Food is political. Food is a bridge-builder. Food is a common denominator.
At Bold City Kabobs, food is all those things and more. This restaurant represents the kind of place that I cherish. It’s a modest, strip-mall spot that serves international dishes and has a mural of Jacksonville on one giant wall. A place with good food–some of which you’ve never tried–and a staff of lovely people who want to take you through the entire menu!
I walked in with the intention of getting a single kabob with a delicious side, but plans were derailed in the best kind of way. Bold City Kabobs has a buffet ($10.99) that stretches from lunch to dinner every day. I always appreciate a buffet at an international restaurant because it gives me a chance to discover some new dishes with relatively little risk. And, with plenty of meat and veggie options available, it also makes it easy for everyone at the table to get what they want.
Take a plate and pile it high with tabouli and hummus to scoop up with warm pita bread. Make sure to save room for the eggplant that rocked my world– eggplant so amazin’ that I would use the brain-exploding emoji to describe it (if, ya know, I weren’t a bona fide writer). The thin, lengthwise slices of eggplant are pan-fried, juicy and folded around a little bit of mozzarella cheese. They’re then baked and sprinkled with fresh chopped onions, green peppers and tomatoes. The perfectly soft flesh produces a slightly caramelized bite with a hint of spice.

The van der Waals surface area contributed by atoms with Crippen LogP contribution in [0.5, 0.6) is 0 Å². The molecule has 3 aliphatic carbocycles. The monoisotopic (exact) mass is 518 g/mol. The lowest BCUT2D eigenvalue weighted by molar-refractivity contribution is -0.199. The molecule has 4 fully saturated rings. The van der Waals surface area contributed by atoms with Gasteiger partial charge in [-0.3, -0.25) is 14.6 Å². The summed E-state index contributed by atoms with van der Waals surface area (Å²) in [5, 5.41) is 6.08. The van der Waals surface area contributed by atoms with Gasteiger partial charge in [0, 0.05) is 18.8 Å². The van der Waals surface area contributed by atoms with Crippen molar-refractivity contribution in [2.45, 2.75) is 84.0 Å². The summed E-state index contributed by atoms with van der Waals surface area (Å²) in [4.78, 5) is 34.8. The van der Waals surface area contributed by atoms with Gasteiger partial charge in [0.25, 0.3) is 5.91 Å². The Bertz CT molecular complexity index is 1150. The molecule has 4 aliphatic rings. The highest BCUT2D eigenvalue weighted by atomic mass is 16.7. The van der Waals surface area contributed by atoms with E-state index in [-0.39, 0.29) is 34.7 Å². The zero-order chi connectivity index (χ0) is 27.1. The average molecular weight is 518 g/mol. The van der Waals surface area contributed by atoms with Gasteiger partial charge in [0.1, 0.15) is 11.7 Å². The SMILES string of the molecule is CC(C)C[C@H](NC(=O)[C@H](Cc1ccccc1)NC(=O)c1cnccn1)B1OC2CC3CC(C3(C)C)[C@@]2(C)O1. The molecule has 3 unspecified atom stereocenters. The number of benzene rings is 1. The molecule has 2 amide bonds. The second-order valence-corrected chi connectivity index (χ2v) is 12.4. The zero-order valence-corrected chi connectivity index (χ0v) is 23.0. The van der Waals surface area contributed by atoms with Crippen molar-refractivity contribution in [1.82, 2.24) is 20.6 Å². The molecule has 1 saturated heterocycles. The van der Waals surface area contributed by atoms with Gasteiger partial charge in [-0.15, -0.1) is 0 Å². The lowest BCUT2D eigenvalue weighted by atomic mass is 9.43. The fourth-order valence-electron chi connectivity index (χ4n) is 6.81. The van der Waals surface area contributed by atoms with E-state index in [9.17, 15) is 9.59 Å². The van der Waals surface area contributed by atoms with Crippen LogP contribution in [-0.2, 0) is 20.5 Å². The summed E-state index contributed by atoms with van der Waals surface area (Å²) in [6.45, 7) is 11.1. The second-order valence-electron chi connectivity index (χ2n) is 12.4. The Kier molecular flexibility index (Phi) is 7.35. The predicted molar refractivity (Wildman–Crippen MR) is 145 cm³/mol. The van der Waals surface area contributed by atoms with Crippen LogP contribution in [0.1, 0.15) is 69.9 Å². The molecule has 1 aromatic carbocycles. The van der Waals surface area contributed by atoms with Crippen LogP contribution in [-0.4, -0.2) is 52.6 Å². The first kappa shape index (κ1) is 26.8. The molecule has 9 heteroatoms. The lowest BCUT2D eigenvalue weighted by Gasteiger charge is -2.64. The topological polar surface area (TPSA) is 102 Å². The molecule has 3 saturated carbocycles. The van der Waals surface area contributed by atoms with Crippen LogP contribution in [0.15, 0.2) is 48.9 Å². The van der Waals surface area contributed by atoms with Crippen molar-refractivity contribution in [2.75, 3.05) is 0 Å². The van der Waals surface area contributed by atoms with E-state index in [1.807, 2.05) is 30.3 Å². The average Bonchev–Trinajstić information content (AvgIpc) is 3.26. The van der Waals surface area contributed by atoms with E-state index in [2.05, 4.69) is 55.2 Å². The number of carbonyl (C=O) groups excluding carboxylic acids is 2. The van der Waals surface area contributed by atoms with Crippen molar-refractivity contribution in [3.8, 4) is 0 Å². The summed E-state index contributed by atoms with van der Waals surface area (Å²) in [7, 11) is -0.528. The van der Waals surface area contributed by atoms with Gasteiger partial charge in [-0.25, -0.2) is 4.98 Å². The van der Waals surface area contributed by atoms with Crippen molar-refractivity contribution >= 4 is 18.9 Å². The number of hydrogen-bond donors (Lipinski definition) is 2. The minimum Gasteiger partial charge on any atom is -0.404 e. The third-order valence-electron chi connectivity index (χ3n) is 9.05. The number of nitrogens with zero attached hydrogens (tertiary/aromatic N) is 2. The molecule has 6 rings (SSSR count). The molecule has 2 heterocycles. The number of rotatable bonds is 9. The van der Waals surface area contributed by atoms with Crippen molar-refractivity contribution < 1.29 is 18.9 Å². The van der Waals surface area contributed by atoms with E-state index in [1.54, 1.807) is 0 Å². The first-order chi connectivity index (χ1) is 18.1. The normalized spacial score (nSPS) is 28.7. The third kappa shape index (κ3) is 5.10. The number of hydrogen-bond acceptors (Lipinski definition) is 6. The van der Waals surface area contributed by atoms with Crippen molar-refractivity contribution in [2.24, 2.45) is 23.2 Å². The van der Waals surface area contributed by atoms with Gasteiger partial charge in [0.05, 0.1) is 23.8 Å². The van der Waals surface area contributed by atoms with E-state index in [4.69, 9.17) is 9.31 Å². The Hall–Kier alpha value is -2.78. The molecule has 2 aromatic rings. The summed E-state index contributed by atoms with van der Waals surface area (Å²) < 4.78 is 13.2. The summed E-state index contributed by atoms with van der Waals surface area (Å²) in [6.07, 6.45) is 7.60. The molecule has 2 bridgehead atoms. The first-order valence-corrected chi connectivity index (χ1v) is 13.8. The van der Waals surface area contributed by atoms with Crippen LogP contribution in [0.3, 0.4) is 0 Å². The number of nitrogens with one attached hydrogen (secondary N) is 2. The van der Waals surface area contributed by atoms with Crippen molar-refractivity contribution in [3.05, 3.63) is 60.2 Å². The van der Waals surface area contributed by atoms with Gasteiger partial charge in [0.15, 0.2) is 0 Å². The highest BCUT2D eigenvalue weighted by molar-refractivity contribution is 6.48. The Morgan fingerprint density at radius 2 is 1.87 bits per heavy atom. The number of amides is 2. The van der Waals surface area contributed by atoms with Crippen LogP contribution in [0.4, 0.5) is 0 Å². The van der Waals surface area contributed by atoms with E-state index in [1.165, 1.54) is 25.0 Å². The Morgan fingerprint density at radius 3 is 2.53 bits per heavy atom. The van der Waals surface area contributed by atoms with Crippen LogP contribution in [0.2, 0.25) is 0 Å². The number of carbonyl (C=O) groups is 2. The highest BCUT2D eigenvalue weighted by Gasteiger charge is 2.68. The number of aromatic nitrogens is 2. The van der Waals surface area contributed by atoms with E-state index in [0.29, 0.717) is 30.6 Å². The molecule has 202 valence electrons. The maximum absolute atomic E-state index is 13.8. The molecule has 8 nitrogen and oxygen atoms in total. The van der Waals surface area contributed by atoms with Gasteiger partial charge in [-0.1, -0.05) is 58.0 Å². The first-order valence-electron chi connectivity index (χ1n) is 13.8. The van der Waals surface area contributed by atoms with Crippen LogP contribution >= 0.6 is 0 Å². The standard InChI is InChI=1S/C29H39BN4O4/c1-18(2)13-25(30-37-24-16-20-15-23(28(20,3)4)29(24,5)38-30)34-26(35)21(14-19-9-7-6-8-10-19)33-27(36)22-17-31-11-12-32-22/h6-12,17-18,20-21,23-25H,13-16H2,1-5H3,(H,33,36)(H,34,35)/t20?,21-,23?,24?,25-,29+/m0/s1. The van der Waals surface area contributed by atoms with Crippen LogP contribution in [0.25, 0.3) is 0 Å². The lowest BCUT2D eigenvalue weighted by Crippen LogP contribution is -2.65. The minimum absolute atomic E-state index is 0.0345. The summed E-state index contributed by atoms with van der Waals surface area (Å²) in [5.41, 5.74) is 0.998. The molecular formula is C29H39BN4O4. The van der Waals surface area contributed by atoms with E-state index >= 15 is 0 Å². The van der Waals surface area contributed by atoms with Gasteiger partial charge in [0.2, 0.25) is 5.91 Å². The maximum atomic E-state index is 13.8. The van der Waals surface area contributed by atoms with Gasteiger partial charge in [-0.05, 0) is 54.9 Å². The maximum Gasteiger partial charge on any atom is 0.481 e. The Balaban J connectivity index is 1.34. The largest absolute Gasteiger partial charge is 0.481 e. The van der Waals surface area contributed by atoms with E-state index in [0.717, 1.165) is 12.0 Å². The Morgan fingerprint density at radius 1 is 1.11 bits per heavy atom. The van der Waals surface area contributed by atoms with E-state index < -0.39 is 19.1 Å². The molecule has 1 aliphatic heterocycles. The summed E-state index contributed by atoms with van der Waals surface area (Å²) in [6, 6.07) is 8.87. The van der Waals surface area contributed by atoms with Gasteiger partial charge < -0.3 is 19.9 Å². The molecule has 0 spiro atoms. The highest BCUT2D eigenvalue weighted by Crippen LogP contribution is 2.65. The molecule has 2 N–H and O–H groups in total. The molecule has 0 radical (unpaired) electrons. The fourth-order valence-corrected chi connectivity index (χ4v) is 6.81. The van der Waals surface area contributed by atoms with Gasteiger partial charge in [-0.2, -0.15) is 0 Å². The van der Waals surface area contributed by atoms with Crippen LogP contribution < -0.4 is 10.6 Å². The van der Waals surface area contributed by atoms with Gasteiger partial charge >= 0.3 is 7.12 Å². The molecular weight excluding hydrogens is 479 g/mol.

The meat selection boasts shaved lamb gyro, chicken kabob, chicken thighs and meatballs. Both gyro and kabob are probably best ordered fresh from the kitchen and served up solo on a plate, rather than scooped up from the buffet tray. The chicken was a little dry and the gyro slices were not as crisp as they could be. However, the beef meatballs were some of the best meatballs I’ve ever tasted–excluding those made by members of my own family, of course.
If you’re on the go, grab a chicken or gyro pita ($6.95). If you’re in it to win it, then I suggest the Afghan entrees section. My eyes widened when I spotted mantoo ($10.99), small dumplings with diced onions and minced meat, on the menu. Long-time readers may remember an Afghan restaurant, now closed, by the name of Ariana Kabob & Grill. Mantoo was their specialty, and if you’ve been searching for those tastes, you can find them at Bold City Kabob.
There’s always room for dessert. Bold City Kabobs’ homemade-style baklava is the perfect sweet way to end your meal. If you do decide to go the way of the buffet, you might want to forego the “donut” finale. We were perplexed by the oblong, yellow-cake treat. If it looks like a Twinkie and tastes like a Twinkie, it just might be a Twinkie!
If you have a recommendation or know of a new place, shoot me an email at firstname.lastname@example.org.